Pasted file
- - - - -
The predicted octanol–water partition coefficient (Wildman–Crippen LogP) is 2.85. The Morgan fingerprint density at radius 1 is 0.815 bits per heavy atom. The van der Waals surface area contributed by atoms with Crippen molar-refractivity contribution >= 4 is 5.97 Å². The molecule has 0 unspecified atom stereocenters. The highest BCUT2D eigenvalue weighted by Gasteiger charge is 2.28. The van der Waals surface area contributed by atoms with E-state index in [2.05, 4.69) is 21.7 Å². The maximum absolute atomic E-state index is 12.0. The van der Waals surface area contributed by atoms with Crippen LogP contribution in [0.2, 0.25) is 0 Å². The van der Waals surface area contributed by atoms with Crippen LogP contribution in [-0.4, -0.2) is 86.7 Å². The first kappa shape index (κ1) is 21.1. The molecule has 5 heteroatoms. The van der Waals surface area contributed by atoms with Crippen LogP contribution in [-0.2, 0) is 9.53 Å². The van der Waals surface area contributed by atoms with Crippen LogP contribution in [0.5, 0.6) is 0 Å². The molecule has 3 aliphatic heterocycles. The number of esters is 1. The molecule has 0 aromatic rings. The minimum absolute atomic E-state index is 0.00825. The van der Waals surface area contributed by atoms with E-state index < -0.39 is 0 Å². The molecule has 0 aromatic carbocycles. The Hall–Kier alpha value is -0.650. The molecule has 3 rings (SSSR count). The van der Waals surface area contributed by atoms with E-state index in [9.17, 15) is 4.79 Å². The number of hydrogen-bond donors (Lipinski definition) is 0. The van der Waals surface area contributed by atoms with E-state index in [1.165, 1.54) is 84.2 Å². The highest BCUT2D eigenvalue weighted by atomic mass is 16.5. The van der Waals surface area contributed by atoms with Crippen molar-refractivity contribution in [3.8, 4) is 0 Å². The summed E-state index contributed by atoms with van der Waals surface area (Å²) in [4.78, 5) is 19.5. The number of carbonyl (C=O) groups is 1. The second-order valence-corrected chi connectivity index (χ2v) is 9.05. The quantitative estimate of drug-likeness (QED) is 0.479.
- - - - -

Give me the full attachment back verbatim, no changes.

The predicted octanol–water partition coefficient (Wildman–Crippen LogP) is 2.85. The Morgan fingerprint density at radius 1 is 0.815 bits per heavy atom. The van der Waals surface area contributed by atoms with Crippen molar-refractivity contribution >= 4 is 5.97 Å². The molecule has 0 unspecified atom stereocenters. The highest BCUT2D eigenvalue weighted by Gasteiger charge is 2.28. The van der Waals surface area contributed by atoms with E-state index in [2.05, 4.69) is 21.7 Å². The maximum absolute atomic E-state index is 12.0. The van der Waals surface area contributed by atoms with Crippen LogP contribution in [0.2, 0.25) is 0 Å². The van der Waals surface area contributed by atoms with Crippen LogP contribution in [-0.4, -0.2) is 86.7 Å². The first kappa shape index (κ1) is 21.1. The molecule has 5 heteroatoms. The van der Waals surface area contributed by atoms with Crippen LogP contribution in [-0.2, 0) is 9.53 Å². The van der Waals surface area contributed by atoms with Crippen LogP contribution in [0.5, 0.6) is 0 Å². The molecule has 3 aliphatic heterocycles. The number of esters is 1. The molecule has 0 aromatic rings. The minimum absolute atomic E-state index is 0.00825. The van der Waals surface area contributed by atoms with E-state index < -0.39 is 0 Å². The molecule has 0 aromatic carbocycles. The Hall–Kier alpha value is -0.650. The molecule has 3 rings (SSSR count). The van der Waals surface area contributed by atoms with E-state index in [9.17, 15) is 4.79 Å². The number of hydrogen-bond donors (Lipinski definition) is 0. The van der Waals surface area contributed by atoms with E-state index in [1.165, 1.54) is 84.2 Å². The highest BCUT2D eigenvalue weighted by atomic mass is 16.5. The van der Waals surface area contributed by atoms with Crippen molar-refractivity contribution in [3.8, 4) is 0 Å². The summed E-state index contributed by atoms with van der Waals surface area (Å²) in [4.78, 5) is 19.5. The number of carbonyl (C=O) groups is 1. The second-order valence-corrected chi connectivity index (χ2v) is 9.05. The quantitative estimate of drug-likeness (QED) is 0.479.